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Sabat 16-BW
Lolo Bates

How to embrace your inner witch

We ask the makers of feminist witchcraft magazine Sabat to explain what it means to be a modern, 21st-century witch

Historically, witches have been vilified by Western societies. Strapped to ducking stools and burnt at stakes, witches were associated with a dangerous, renegade sexuality and often made the focal point for society’s deep-seated anxieties about the role of women. 

New magazine Sabat aims to revive the idea of the witch in popular culture in a celebratory light. As founder and editor Elisabeth Krohn explains, “to me a witch is an empowered person, someone who can see the nuances of the world and work with them, and who is not afraid to fight for what she/he wants or believes in. I don't think you have to be far into the world of esoterica to call yourself a witch in this day and age, you just have to trust yourself and see beyond the surface mechanics around you.”

For those of you who are new to 21st-century witchcraft, we ask the Sabat contributors how best to incorporate witchcraft into your daily life. This is your guide to being a witch in 2016.


Krohn explains that you don’t actually need to be stirring a cauldron to be in touch with your inner witch – you can incorporate witchcraft into a lot of regular pursuits. “I spend a lot of time trying to amplify that inner voice. Meditating over Tarot cards can help, but so can going for a run, listening to music, hearing what you want to hear and seeing what you want to see and physically manifesting your dreams and associations no matter how farfetched or hard to explain they might seem at first.”

Often, feelings that are hard to shake but which you sit on or ignore exist for a reason. Witches always pay attention to their gut feelings and rely on their intuition. “Focus on your intuition - that gut feeling is there for a reason.”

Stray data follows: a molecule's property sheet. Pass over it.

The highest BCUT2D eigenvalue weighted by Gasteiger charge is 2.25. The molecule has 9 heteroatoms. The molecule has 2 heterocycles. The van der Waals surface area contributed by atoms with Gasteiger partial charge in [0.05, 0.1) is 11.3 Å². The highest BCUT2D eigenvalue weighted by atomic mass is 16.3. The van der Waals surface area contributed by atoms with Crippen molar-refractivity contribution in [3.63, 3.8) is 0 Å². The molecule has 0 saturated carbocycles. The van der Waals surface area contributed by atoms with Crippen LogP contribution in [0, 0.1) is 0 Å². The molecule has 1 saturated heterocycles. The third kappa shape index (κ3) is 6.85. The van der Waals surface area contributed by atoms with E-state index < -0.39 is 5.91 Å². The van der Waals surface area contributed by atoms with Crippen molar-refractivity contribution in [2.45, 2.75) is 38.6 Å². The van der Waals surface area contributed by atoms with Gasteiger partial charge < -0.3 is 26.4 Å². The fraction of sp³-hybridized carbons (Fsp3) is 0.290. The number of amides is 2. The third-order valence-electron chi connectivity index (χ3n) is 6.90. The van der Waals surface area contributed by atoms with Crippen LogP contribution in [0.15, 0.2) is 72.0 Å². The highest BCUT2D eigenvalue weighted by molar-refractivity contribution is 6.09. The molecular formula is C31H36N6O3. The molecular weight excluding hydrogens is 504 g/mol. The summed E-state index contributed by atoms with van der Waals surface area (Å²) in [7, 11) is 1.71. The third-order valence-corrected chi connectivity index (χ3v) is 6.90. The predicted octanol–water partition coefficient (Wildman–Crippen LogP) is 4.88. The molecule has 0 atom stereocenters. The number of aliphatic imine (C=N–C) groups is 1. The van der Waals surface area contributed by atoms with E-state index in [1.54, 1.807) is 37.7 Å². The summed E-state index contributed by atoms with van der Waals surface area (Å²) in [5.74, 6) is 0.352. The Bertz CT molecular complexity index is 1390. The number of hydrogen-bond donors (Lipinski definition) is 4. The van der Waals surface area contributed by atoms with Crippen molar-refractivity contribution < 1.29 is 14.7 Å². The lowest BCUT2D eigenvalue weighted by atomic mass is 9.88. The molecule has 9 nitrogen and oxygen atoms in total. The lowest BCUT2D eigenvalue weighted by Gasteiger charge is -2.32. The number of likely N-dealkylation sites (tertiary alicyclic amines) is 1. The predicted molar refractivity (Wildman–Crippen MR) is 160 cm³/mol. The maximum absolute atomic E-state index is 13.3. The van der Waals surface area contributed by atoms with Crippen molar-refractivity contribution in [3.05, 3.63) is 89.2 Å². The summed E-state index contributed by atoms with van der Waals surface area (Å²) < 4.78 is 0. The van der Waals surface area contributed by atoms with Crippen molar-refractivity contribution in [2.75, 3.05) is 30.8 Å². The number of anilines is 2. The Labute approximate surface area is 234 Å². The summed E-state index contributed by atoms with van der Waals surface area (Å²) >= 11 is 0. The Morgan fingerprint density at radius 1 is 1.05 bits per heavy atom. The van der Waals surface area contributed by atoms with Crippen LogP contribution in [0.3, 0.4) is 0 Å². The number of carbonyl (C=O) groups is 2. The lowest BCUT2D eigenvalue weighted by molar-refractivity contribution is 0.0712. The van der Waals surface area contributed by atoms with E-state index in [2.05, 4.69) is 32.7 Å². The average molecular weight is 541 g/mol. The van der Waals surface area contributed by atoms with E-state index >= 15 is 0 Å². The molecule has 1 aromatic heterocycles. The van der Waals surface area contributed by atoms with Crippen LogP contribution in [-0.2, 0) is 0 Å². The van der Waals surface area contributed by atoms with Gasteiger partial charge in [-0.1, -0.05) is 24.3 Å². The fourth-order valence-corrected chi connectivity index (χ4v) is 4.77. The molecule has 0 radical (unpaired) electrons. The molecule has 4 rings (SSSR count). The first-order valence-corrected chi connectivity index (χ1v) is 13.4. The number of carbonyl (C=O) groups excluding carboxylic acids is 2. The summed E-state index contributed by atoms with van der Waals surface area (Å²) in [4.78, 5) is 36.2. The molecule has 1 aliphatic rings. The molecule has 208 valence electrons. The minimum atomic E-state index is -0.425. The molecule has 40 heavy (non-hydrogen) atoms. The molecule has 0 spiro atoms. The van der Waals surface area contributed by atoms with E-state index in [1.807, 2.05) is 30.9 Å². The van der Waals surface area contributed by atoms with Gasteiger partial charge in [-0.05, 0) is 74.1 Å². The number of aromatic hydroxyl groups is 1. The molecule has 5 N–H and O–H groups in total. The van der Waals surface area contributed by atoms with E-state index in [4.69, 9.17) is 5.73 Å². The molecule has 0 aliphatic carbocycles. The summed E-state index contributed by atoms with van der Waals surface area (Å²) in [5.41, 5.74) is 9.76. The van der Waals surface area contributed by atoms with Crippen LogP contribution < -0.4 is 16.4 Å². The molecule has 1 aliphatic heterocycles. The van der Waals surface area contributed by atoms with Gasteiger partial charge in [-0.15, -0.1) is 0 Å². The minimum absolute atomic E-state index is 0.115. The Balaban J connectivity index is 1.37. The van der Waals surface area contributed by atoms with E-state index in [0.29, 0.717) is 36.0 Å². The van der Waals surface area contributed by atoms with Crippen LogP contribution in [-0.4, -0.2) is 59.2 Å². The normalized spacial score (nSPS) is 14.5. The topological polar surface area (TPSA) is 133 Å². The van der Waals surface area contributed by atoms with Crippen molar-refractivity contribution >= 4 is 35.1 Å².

Being a witch is easier than you might think. All you have to do is tap the inner witch within. “Witches are at liberty to use our womanly powers any way we like”, Krohn, explains. “Being a witch you are confronted with the light and dark of the human and feminine nature. This can help you realise and ultimately accept that there are many aspects to being a woman - we are not all sugar and spice and all things nice.” By accepting the inherent darkness in us all, women can fight the patriarchy. “When we do, we are no longer held in a psychological prison of shame based on rules of order and appropriateness dictated by patriarchy.”


Sabat contributor and queer femme witch Fay Nowitz explains that there’s no dress code when it comes to modern witchhood. “Dress however the hell you want to! Dress to empower yourself. It’s not about what you wear, it’s about the mindset and your practice”. So you won’t need a highly flammable polyester witch cloak from a fancy-dress store, then. Which is probably just as well, because literally no one looks good in them.


Katie Karpetz of The Witchery explains. “Spell work is not some sort of rigid scientific process that you need to follow the step-by-step instructions of. It’s perfectly fine to substitute and change ingredients to make it more fitting to your needs.”

You also don’t need expensive equipment to cast spells. Many spells can be made with things lying around your kitchen. “One of my favourite spells would be the honey jar or any other type of sweetening spell. I find them slow to work but very effective. I’m also a very big fan of candle magic.”


If you’re curious to learn more about modern witchhood, but don’t know where to start, Krohn recommends you get online. “Through social media the occult and hidden was made accessible to me - so were individuals who taught me about a world of womanly wisdom I had arrogantly ignored.” 

Budding witches would do well to get on Instagram in particular and connect with their fellow Insta Witches. “Sharing their idiosyncratic stories and lifestyles adds to our spectrum of understanding of what it can feel like to be a woman and a witch.”


Lucius Matthiesen, Sabat’s contributing tarot card-slinger, explains why being a witch is a way of life, not a hobby. “You’ve got to train and flex your invisible witch-muscles or they’ll wither as any would other muscle group. Do something witchy every day, even if it’s something as simple as saying a little prayer to the gods you’ve invented or leaving a bag of basmati rice and coins in the graveyard for the local spirits to feast upon.”


Look, you may not feel like a witch all of the time. You may not even feel like a witch some of the time. But deep down, whether you acknowledge it or not, that badass witch is deep within you, waiting to come out. As Matthiesen says, it’s buried deep within your subconscious.

“Being a witch means being aware of how very fucking powerful you are. Being aware that you create yourself and the world you live, and you direct the forces of your life – for better or for worse. Being connected to that inner source of creativity, magic and intuition which flows naturally within all of us, but which to most is inaccessible because it’s buried so deep in the subconscious that it can’t be seen, felt or understood by the conscious mind.”